Montana Wolf

Thursday, December 27, 2012

Collect, Recollect, Rest



Our Ride-ha
The daughter left yesterday. But not before we went into the forest and traipsed through a foot of snow to find and cut a fir, drummed up the sun on solstice and lit a fire as it set, decorated said tree, wandered around Taos and Santa Fe Plazas, watched the Broncos with Susan and Larry, ate tamales, slurped my homemade posole, ate more red chile than was legal, hiked the Rio Grande Gorge rim, photographed bighorn sheep, visted Seco and Hondo, and picked up the fallen tree that laid like a prickly green whale on the floor of the sun room. Then we picked it up again. And again. By the time it fell the third time all of my favorite decorations were smashed to smithereens. Daisy Duck's webbed feet, decked out in red high heels, were cut off at the ankle. Never did find the rest of her.



It was all about energy. Hope and I had some unfinished mother/daughter business that made the place a little tippy. The end of the Mayan calendar weighed heavily as well. Not to mention the  floor in the sun room with a definite slope. I figured it was a lesson in letting go. No matter that the decorations were tradition, aesthetically pleasing or they brought comfort and security to my spirit. Don't we always have good reasons for holding on?

CRASH. Once, twice, three times.

Let it go.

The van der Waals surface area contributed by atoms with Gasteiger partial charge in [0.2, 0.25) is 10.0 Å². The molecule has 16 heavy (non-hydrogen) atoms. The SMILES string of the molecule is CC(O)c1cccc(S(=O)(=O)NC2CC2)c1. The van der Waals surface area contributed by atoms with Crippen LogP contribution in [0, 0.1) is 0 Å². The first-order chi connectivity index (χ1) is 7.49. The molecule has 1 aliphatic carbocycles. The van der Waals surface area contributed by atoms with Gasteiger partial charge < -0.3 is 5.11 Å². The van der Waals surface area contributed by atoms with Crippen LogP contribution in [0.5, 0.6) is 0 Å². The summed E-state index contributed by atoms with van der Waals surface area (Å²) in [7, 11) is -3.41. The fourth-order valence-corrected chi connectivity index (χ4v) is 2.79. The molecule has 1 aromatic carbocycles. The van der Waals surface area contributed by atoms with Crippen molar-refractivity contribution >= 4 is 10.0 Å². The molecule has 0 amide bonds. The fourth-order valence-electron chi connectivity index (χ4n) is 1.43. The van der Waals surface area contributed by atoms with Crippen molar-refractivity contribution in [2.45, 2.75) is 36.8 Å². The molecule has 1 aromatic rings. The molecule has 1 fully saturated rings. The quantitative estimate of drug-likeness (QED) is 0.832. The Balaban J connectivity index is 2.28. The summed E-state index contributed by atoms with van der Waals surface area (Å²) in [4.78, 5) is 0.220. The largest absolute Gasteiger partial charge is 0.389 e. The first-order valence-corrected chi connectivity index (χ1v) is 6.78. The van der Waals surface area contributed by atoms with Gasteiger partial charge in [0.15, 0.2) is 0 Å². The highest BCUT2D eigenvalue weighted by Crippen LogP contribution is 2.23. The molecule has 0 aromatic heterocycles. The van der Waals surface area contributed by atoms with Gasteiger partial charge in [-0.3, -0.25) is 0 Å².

Well, most of it. I refused to jettison the bear poop. I figured my experience of running into my beastly friend in a P-J forest as she scavenged pinon nuts trumped longevity and habit. I'm the one who tied the red ribbon around it and hung it from the tree 18 years ago. I've had good bear mojo ever since, including grizzlies.

So first I let go of the decorations and a few days later I let go of the Datter who was on her way to Eugene, Oregon for a graduate program in green city planning. I love the synchronicity of that choice. In 1987 I drove her Eugene for her undergrad work in journalism. Now she's off to Oregon Duck-land to lay the groundwork for life's calling. Brave young woman.

Never did find the rest of Daisy. She must be still be hanging from who-knows-what-body-parts. But come Candlemas, February 2nd, I'll burn the tree, and she's sure to go up in smoke. Meanwhile, the full moon beams across the snowy land with blinding intensity as Janus winks from his doorway, several days away.


Hope is a thing with feathers
that perches in the soul,
and sings the tune---without the words
and never stops at all...

Emilie Dickinson



4 comments:

  1. The sliding away of things...loved your description of how it sometimes shows up...

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  2. hmmmm! living in the montana outback?? Fisher Pines is a gated community subdivision on Hwy 2

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    1. Gratefully, my life was lived, skied and walked beyond artificial boundaries, across NW MT from Pleasant Valley to the Yaak. Hope you'll check out previous blogs with wolves, lions, moose, lynx, martin.

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